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Pitt Women's Basketball

Experience, Rebounding Should be Strengths for Pitt Women’s Basketball

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Pitt women's basketball coach Lance White on the set of Packer & Durham at the ACC Tip-Off event in Charlotte on Oct. 13, 2021. (Mitchell Northam / Pittsburgh Sports Now)

In a pandemic-shortened 2020-21 season, Pitt’s women’s basketball team went 5-14 overall and 3-12 in ACC play. Lance White’s third year at the helm of the team was a tough one.

But, if you look beyond the record, you can find a few silver linings. Such as:

  • Pitt was tied with Virginia Tech going into the fourth quarter in a road contest.
  • Five of Pitt’s losses were by two possessions or less. Three of those defeats came against teams that went to the NCAA tournament.
  • Pitt was third in the ACC in blocked shots, with 4.58 per-game.
  • The Panthers led the ACC, and were 12th in the nation, in offensive rebounds per-game with 15.7.
  • Pitt was sixth in the ACC in rebounding margin, with a +1.3 mark.
  • And they were 29th in the country in total rebounds per-game with 41.4.

At the ACC Tip-Off event in Charlotte last month, White was particularly hopeful of two things: That, with experience, some of those loses would become wins. And that Pitt’s expertise in grabbing missed shots off the rim and glass would carry over into this season.

“I think we can rebound with most teams in the conference,” White said. “And now, defensively, I think we’ll be long and athletic. So, I think that’s an area where we can compete with anyone. Those two areas – defense and rebounding… You’re always questioning those first few years, ‘Can we do this?’ Now we know what we can do at this level.”

Pitt had five players last year who averaged more than four rebounds per-game in Rita Igbokwe (6.2), Amber Brown (6.1), Cynthia Ezeja (5.9), Liatu King (4.6) and Dayshanette Harris (4.3). And each of them are back.

Igbokwe and Brown are entering their third season together as front court mates. While Brown appears undersized for her position at just 6-feet tall, she makes up for it with her speed, IQ and tenacity. Brown isn’t intimidated by towering centers, and she’s quick enough to guard pesky snipers along the perimeter too.

“We gel pretty well together, especially on defense,” Brown said of her chemistry with Igbokwe. “I think we just got to keep going. Not getting content with ourselves and just reaching a new level. That’s kind of our thing – leveling up.”

Brown told Pittsburgh Sports Now that she lost 23 pounds this offseason and worked tirelessly in three areas: defense, rebounding and her jumper. That’s good news, considering how much Pitt relies on her stellar play. Since Pitt joined the ACC, she has logged more minutes through 50 games than any other Panther. She’s also the second-fastest Panther to grab 300 rebounds since Pitt joined the ACC in 2013, doing so in just 39 contests.

“We got some great post players in the ACC. If you can rebound – and defend most people in this conference – that’s a great thing. You give yourself a chance,” Brown said. “Our team kind of harps on defense. We’re a defensive team. And we take pride in rebounding. Me and Rita, that’s our thing.”

Added Harris: “I think those three put together are really going to do some damage.”

In addition to Igbokwe and Brown, the third player Harris speaks of is Mary Dunn, who comes to Pitt via transfer from Youngstown State.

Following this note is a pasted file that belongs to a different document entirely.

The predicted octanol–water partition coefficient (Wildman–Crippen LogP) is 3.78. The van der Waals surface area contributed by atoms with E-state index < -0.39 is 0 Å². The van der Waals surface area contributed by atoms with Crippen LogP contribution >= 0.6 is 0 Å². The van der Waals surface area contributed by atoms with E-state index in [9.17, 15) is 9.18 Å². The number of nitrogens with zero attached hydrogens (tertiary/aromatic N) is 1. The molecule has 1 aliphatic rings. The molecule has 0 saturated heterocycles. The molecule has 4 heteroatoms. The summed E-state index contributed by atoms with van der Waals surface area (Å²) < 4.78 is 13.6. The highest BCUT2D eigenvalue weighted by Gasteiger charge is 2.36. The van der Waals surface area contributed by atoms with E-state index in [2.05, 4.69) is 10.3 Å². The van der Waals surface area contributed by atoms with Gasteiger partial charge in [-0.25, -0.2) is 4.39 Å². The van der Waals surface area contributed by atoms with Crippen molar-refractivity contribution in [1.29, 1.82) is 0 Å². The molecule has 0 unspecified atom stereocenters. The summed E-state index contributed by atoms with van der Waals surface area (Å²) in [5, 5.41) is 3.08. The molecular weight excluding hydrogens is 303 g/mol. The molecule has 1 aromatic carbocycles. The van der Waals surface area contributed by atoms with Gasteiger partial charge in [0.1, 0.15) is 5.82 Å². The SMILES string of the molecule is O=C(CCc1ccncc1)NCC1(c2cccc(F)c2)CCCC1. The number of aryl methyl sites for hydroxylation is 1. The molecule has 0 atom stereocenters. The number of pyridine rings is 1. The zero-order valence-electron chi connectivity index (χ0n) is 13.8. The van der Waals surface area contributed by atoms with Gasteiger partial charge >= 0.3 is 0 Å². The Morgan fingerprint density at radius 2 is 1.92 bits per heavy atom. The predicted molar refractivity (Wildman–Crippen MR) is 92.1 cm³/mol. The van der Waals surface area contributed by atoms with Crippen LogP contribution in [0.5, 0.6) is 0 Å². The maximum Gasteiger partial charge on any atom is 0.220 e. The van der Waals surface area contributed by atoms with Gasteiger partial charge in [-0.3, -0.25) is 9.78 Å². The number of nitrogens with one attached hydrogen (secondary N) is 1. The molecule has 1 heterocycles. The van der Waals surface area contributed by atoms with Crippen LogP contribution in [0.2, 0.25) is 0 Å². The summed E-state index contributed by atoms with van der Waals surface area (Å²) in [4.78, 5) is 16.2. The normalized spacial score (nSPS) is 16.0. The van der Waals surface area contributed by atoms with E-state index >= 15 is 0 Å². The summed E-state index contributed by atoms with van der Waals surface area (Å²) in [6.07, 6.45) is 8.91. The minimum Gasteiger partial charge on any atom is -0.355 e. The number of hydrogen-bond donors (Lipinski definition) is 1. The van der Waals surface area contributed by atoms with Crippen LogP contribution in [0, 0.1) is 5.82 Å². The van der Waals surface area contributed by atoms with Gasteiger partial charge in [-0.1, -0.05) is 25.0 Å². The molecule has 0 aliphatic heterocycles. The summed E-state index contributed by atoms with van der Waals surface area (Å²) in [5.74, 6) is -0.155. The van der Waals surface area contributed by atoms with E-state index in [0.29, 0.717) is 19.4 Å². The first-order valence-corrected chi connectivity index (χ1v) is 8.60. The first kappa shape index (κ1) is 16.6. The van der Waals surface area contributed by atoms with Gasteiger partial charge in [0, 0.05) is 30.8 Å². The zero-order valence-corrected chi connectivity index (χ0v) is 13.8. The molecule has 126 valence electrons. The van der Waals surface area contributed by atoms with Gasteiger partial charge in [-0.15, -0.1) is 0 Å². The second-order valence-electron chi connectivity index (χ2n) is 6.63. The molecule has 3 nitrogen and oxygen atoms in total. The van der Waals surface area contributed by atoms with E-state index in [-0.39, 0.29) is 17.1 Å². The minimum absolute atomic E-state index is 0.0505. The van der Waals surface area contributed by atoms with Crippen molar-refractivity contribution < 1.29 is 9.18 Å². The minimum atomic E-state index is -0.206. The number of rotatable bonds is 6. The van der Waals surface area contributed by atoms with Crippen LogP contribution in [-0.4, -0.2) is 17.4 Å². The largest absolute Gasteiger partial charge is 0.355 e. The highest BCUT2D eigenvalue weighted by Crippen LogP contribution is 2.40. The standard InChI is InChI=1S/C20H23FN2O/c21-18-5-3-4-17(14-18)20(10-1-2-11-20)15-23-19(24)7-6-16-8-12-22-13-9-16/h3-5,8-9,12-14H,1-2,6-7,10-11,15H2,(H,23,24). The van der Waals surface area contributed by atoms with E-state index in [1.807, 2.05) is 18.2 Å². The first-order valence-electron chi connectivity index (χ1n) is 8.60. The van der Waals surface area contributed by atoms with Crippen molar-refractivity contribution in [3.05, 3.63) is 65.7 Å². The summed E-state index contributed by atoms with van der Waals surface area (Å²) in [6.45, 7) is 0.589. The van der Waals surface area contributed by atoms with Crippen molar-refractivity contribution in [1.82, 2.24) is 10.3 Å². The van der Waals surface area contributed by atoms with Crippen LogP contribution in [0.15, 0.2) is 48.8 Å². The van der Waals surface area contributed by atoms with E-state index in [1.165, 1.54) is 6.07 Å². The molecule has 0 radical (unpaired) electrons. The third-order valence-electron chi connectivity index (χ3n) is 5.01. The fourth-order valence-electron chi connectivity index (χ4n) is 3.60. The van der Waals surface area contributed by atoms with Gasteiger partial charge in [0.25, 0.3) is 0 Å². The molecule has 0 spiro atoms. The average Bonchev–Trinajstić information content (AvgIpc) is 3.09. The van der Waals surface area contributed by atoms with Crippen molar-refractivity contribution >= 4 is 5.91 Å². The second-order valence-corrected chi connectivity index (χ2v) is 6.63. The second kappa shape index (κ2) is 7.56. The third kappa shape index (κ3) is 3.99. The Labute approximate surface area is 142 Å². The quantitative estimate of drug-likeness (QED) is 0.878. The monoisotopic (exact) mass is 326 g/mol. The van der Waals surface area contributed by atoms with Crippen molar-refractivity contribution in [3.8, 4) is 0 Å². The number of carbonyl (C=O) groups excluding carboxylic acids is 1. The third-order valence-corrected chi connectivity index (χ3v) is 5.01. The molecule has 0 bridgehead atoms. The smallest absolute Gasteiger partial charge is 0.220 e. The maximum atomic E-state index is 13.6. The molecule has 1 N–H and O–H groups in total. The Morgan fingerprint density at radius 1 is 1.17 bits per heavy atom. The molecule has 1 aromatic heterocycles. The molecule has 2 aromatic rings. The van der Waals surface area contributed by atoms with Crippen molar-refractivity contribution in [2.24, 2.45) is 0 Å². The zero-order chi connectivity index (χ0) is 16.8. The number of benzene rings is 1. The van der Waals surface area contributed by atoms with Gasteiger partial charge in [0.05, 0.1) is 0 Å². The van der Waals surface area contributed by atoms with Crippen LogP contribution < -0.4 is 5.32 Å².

A 6-foot-3 native of Washington, Pennsylvania, Dunn is entering her sixth season of college basketball. Last season, she was named to the All-Horizon League Second Team after placing second in the conference in shooting percentage with a 51.6% clip, while also averaging 16.4 points and 5.9 rebounds per-game. According to HerHoopStats, Dunn was sixth in her conference last season in PER (28.3), ninth in points per-play (0.99), and fifth in field goals made with 116.

Dunn is a proven scorer and rebounder at the Division I level and often imposed her will on the Horizon League. She was named the conference’s Freshman of the Year back in 2017, and its Sixth Player of the Year in 2019. At Pitt, she provides experience, depth, rebounding, rim protection and the ability to score at close range. She’s just another weapon that the Panthers have inside.

“At that level, she was really dominant,” White said of Dunn. “And I think in the post position, she can really help us. She can shoot the three and can battle down low. She gives us some size that we needed.”

Pitt has just one freshman on its roster this season in Maliyah Johnson, a guard from Columbus, Ohio. And the Panthers carry nine players who are entering at least their third season of college basketball. That’s’ a stark contrast from the 2019-20 season – when White was bringing in his first recruiting class – where Pitt carried five freshman and a single senior.

In this sport, experience and chemistry matters. And its something Pitt had to build over time.

So, if you ask White what the Panthers got better at over the offseason, it’s simply that. They’re older, they know each other a little bit better, and every player on the roster knows what ACC basketball is all about.

“You look at so many of those games that we were right in, and their teams had experienced guards and we didn’t. We were still sophomores and freshmen,” White said. “And so, now, that pay dividends. Now we’ve been in that situation. Now you know what to do, as opposed to getting in that situation and panicking.

“You can’t ever replicate experience. And finally, we have experience. So, that’s what these first couple years have been for, waiting for these kids to grow up and really understand what it takes to win in the ACC. Now, whenever you say something, they know what you’re talking about. Now, they have to go do it.”

Sandy Schall, Coldwell Banker

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